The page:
In July, Environmental Design Assistant Professor Shawhin Roudbari was invited to co-guest edit issue 33 of MAS Context with Germane Barnes, assistant professor and director of The community, Housing and Identity LAB (CHIL) at the University of Miami. The new issue will explore vigilantism with a range of ideas and topics from experts in education, design and architecture. Readers can expect the new issue to be published in March 2021.
Shawhin Roudbari and Germane Barnes will present their explorations on "architectures of vigilantism" at the 2020 MAS Context Fall Talks, which will be hosted on November 12, 2020 at 6 p.m. CT. Learn more and register.
In 2014, when Roudbari began teaching at CU Boulder, he taught courses in sustainability and social innovation, and in 2016 he became an assistant professor in ENVD.
“Since the beginning, I've always taught a range of studios, mostly lower division, but the classes that have sort of been near and dear to my heart are the ones on ethics and activism, social change and then recently this class on dissent by design, which has been so great,” Roudbari said.
“It’s sort of like the first time that my research, my teachings and my interests have all kind of come together. And I have learned so much from the students.”
ENVD sat down with Roudbari in a Zoom interview to learn more about what to expect in issue 33 of MAS Context, what sparked his research inspiration, and what he hopes the outcome will be.
In your research, you study how designers organize to address social problems. Can you share how you came into this research and what it means to you?
I used to be very apolitical, like, I had a point about not being engaged in politics for the longest time. Around 2008, when I went back to grad school in architecture, there was a lot happening politically on campus. There was a lot of activism, a lot of protests, and teachings where faculty came and spoke, and this was at Berkeley, which has a big tradition of activism. There was this one guy who I thought was really cool at the time who was talking about apathy, cynicism and these different topics as problematic and instrumental, and I thought ‘wow, those are exactly my reasons for not being politically engaged.’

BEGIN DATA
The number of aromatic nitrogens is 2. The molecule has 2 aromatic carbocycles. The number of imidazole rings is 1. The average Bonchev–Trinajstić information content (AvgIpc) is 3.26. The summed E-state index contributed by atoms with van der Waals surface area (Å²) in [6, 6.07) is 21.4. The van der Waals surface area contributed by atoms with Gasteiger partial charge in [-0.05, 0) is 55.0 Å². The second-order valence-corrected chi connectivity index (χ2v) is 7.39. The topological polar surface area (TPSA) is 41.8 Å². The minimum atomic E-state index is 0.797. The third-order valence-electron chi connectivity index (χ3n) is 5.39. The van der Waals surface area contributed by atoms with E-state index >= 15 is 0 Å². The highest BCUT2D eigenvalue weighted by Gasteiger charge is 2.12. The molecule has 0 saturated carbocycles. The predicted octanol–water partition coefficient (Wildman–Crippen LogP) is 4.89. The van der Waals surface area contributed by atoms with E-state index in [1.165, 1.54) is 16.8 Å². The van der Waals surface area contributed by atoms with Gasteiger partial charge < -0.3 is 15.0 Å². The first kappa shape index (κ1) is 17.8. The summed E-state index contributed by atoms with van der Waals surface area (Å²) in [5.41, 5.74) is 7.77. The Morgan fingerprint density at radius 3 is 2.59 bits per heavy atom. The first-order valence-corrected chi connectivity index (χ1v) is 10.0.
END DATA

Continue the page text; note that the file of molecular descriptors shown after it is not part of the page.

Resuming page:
So, I made almost a 180-degree shift and realized that there are a lot of issues I care about. I have a lot of privileges that I need to capitalize on when working on those kinds of problems. So, in general, my research has been about how can people like me, who are design professionals not interested in politics, engage in politics?
In what ways do you apply your research in the classroom and how do you collaborate with your students?
I think I’m really into exploring non-conventional ways of doing that. I obviously bring case studies from my research into class, but I’m really eager to see how the students can push the boundary. For example, this isn’t necessarily related to activism, but there was a teahouse project where we were working on renovations for the Boulder Dushanbe Teahouse, and as a class we wrote a book together called “An Architecture of Dialogue: Learning from the Boulder Dushanbe Teahouse.” It was put together based on our thoughts about issues in architecture theory using the teahouse as an example. This is one instance where I really wanted to involve the students in as authors.
So, there’s the idea of giving students more agency to be involved and being able to think through these issues not just as consumers of knowledge but as producers of knowledge. With the dissent by design studio, I also had a similar idea of doing a book led by students, where they could dig into these really contentious social problems and explore through speculative design. Asking questions like, what are ways we can think about transgender violence, the border wall, and any other experiences students have had in their own lives. I really want this to be a space for them to practice thinking through those types of topics.
The connection I get with my research is that this is my research. It’s working with creative types and designers to think about how we can really engage in these topics and issues.